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An Ecclesiastical History To The 20th Year Of The Reign Of Constantine by Eusebius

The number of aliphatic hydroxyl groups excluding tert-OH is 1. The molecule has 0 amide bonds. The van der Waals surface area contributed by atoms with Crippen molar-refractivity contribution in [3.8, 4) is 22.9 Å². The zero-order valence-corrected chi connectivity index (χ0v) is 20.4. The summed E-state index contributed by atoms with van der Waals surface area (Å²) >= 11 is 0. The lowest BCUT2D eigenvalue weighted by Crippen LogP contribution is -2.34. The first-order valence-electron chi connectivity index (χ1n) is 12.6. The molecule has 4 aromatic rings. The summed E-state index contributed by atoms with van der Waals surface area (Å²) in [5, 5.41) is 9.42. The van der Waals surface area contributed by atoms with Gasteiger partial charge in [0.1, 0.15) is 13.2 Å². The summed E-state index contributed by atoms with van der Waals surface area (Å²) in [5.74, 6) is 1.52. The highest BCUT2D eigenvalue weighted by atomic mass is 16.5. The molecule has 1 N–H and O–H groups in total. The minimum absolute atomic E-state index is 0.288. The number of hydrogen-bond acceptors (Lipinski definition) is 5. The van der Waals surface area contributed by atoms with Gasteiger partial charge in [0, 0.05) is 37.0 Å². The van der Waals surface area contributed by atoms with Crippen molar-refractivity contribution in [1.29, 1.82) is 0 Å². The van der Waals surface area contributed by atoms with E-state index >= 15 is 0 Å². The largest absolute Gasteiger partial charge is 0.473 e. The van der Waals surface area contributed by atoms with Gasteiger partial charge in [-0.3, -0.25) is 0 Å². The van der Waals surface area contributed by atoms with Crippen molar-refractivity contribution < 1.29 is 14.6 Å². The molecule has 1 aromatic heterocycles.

AFTER Nero had held the government about thirteen years, Galba and Otho reigned about a year and six months. Vespasian, who had become illustrious in the campaign against the Jews, was then proclaimed sovereign in Judea, receiving the title of emperor from the armies there. Directing his course, therefore, immediately to Rome, he commits the care of the war against the Jews, into the hands of his son Titus; for after the ascension of our Saviour, the Jews, in addition to their wickedness against him, were now incessantly plotting mischief against his apostles. First, they slew Stephen by stoning him, next James the son of Zebedee, and the brother of John, by beheading, and finally James, who first obtained the episcopal seat at Jerusalem after the ascension of our Saviour, and was slain in the manner before related. But the rest of the apostles, who were harassed in innumerable ways, with a view to destroy them, and driven from the land of Judea, had gone forth to preach the gospel to all nations, relying upon the aid of Christ, when he said, “Go ye, teach all nations in my name.” The whole body, however, of the church at Jerusalem, having been commanded by a divine revelation, given to men of approved piety there before the war, removed from the city, and dwelt at a certain town beyond the Jordan, called Pella. Here, those that believed in Christ, having removed from Jerusalem, as if holy men had entirely abandoned the royal city itself, and the whole land of Judea: the divine justice, for their crimes against Christ and his apostles, finally overtook them, totally destroying the whole generation of these evil-doers from the earth. But the number of calamities which then overwhelmed the whole nation; the extreme misery to which particularly the inhabitants of Judea were reduced; the vast numbers of men, with women and children that fell by the sword and famine, and innumerable other forms of death; the numerous and great cities of Judea that were besieged, as also the great and incredible distresses that they experienced who took refuge at Jerusalem, as a place of perfect security; these facts, as well as the whole tenor of the war, and each particular of its progress, when, finally, the abomination of desolation, according to the prophetic declaration, stood in the very temple of God, so celebrated of old, but which now was approaching its total downfall and final destruction by fire; all this, I say, any one that wishes may see accurately stated in the history written by Josephus. It may, however, be necessary to state, in the very words of this writer, how about three hundred thousand that flocked from all parts of Judea at the time of the passover, were shut up in Jerusalem as in a prison. For it was indeed just, that in those very days in which they had inflicted sufferings upon the Saviour and Benefactor of all men, the Christ of God, destruction should overtake them, thus shut up as in a prison, as an exhibition of the divine justice. Passing by, then, the particular calamities which befel them, such as they suffered from the sword, and other means employed against them, I may deem it sufficient only to subjoin the calamities they endured from the famine. So that they who peruse the present history may know, in some measure, that the divine vengeance did not long delay to visit them for their iniquity against the Christ of God.








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